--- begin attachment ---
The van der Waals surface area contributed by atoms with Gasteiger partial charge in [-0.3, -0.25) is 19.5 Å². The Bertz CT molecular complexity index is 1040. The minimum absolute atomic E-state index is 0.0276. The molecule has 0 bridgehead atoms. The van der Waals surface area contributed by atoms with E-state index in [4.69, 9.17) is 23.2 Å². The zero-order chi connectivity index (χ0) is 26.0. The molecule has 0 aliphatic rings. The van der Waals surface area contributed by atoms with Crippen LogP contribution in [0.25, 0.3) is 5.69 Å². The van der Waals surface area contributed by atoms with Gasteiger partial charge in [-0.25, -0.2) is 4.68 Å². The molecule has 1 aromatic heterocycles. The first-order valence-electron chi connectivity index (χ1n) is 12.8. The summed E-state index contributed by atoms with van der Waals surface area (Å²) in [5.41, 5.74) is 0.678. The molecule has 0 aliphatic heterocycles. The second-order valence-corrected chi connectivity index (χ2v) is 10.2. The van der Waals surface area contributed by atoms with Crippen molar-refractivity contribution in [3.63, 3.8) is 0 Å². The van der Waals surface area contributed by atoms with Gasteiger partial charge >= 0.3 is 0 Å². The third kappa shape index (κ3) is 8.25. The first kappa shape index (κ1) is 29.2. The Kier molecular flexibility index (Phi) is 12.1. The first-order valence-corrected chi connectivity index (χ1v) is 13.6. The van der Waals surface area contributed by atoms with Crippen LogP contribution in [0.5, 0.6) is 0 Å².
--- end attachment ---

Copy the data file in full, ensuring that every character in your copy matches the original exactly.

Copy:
The van der Waals surface area contributed by atoms with Gasteiger partial charge in [-0.3, -0.25) is 19.5 Å². The Bertz CT molecular complexity index is 1040. The minimum absolute atomic E-state index is 0.0276. The molecule has 0 bridgehead atoms. The van der Waals surface area contributed by atoms with E-state index in [4.69, 9.17) is 23.2 Å². The zero-order chi connectivity index (χ0) is 26.0. The molecule has 0 aliphatic rings. The van der Waals surface area contributed by atoms with Crippen LogP contribution in [0.25, 0.3) is 5.69 Å². The van der Waals surface area contributed by atoms with Gasteiger partial charge in [-0.25, -0.2) is 4.68 Å². The molecule has 1 aromatic heterocycles. The first-order valence-electron chi connectivity index (χ1n) is 12.8. The summed E-state index contributed by atoms with van der Waals surface area (Å²) in [5.41, 5.74) is 0.678. The molecule has 0 aliphatic heterocycles. The second-order valence-corrected chi connectivity index (χ2v) is 10.2. The van der Waals surface area contributed by atoms with Crippen molar-refractivity contribution in [3.63, 3.8) is 0 Å². The van der Waals surface area contributed by atoms with Gasteiger partial charge >= 0.3 is 0 Å². The third kappa shape index (κ3) is 8.25. The first kappa shape index (κ1) is 29.2. The Kier molecular flexibility index (Phi) is 12.1. The first-order valence-corrected chi connectivity index (χ1v) is 13.6. The van der Waals surface area contributed by atoms with Crippen LogP contribution in [0.5, 0.6) is 0 Å².